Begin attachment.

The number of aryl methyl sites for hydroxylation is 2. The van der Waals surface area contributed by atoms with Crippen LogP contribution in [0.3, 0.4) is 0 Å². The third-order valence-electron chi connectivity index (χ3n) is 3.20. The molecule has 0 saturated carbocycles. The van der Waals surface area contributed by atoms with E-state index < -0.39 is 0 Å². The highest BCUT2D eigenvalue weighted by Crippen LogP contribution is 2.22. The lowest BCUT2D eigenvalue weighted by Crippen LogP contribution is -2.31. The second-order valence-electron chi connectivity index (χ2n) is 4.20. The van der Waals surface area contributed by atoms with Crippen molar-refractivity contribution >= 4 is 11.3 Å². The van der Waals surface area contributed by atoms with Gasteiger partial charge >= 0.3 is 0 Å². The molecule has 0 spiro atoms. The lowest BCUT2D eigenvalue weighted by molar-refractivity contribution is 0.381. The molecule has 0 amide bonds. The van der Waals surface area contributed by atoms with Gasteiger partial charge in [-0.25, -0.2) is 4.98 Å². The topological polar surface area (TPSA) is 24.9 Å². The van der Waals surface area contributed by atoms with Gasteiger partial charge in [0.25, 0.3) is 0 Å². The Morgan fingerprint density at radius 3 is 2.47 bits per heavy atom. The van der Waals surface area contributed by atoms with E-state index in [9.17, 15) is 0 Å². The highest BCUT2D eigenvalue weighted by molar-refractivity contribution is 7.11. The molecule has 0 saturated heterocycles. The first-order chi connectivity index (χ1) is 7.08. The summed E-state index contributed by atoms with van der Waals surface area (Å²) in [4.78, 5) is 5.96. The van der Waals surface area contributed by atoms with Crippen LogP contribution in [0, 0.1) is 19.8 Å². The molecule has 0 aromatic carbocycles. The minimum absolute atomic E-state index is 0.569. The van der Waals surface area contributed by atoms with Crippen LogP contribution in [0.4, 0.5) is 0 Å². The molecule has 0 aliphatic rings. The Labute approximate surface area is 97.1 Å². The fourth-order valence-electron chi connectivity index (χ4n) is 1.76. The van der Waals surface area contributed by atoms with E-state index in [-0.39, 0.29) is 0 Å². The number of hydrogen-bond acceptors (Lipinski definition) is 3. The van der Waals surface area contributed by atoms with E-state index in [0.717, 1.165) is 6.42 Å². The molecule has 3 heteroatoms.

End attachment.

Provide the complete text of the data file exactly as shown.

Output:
The number of aryl methyl sites for hydroxylation is 2. The van der Waals surface area contributed by atoms with Crippen LogP contribution in [0.3, 0.4) is 0 Å². The third-order valence-electron chi connectivity index (χ3n) is 3.20. The molecule has 0 saturated carbocycles. The van der Waals surface area contributed by atoms with E-state index < -0.39 is 0 Å². The highest BCUT2D eigenvalue weighted by Crippen LogP contribution is 2.22. The lowest BCUT2D eigenvalue weighted by Crippen LogP contribution is -2.31. The second-order valence-electron chi connectivity index (χ2n) is 4.20. The van der Waals surface area contributed by atoms with Crippen molar-refractivity contribution >= 4 is 11.3 Å². The van der Waals surface area contributed by atoms with Gasteiger partial charge >= 0.3 is 0 Å². The molecule has 0 spiro atoms. The lowest BCUT2D eigenvalue weighted by molar-refractivity contribution is 0.381. The molecule has 0 amide bonds. The van der Waals surface area contributed by atoms with Gasteiger partial charge in [-0.25, -0.2) is 4.98 Å². The topological polar surface area (TPSA) is 24.9 Å². The van der Waals surface area contributed by atoms with Gasteiger partial charge in [0.25, 0.3) is 0 Å². The Morgan fingerprint density at radius 3 is 2.47 bits per heavy atom. The van der Waals surface area contributed by atoms with E-state index in [9.17, 15) is 0 Å². The highest BCUT2D eigenvalue weighted by molar-refractivity contribution is 7.11. The molecule has 0 saturated heterocycles. The first-order chi connectivity index (χ1) is 7.08. The summed E-state index contributed by atoms with van der Waals surface area (Å²) in [4.78, 5) is 5.96. The van der Waals surface area contributed by atoms with Crippen LogP contribution in [0, 0.1) is 19.8 Å². The molecule has 0 aromatic carbocycles. The minimum absolute atomic E-state index is 0.569. The van der Waals surface area contributed by atoms with Crippen LogP contribution in [0.4, 0.5) is 0 Å². The molecule has 0 aliphatic rings. The Labute approximate surface area is 97.1 Å². The fourth-order valence-electron chi connectivity index (χ4n) is 1.76. The van der Waals surface area contributed by atoms with E-state index in [-0.39, 0.29) is 0 Å². The number of hydrogen-bond acceptors (Lipinski definition) is 3. The van der Waals surface area contributed by atoms with E-state index in [0.717, 1.165) is 6.42 Å². The molecule has 3 heteroatoms.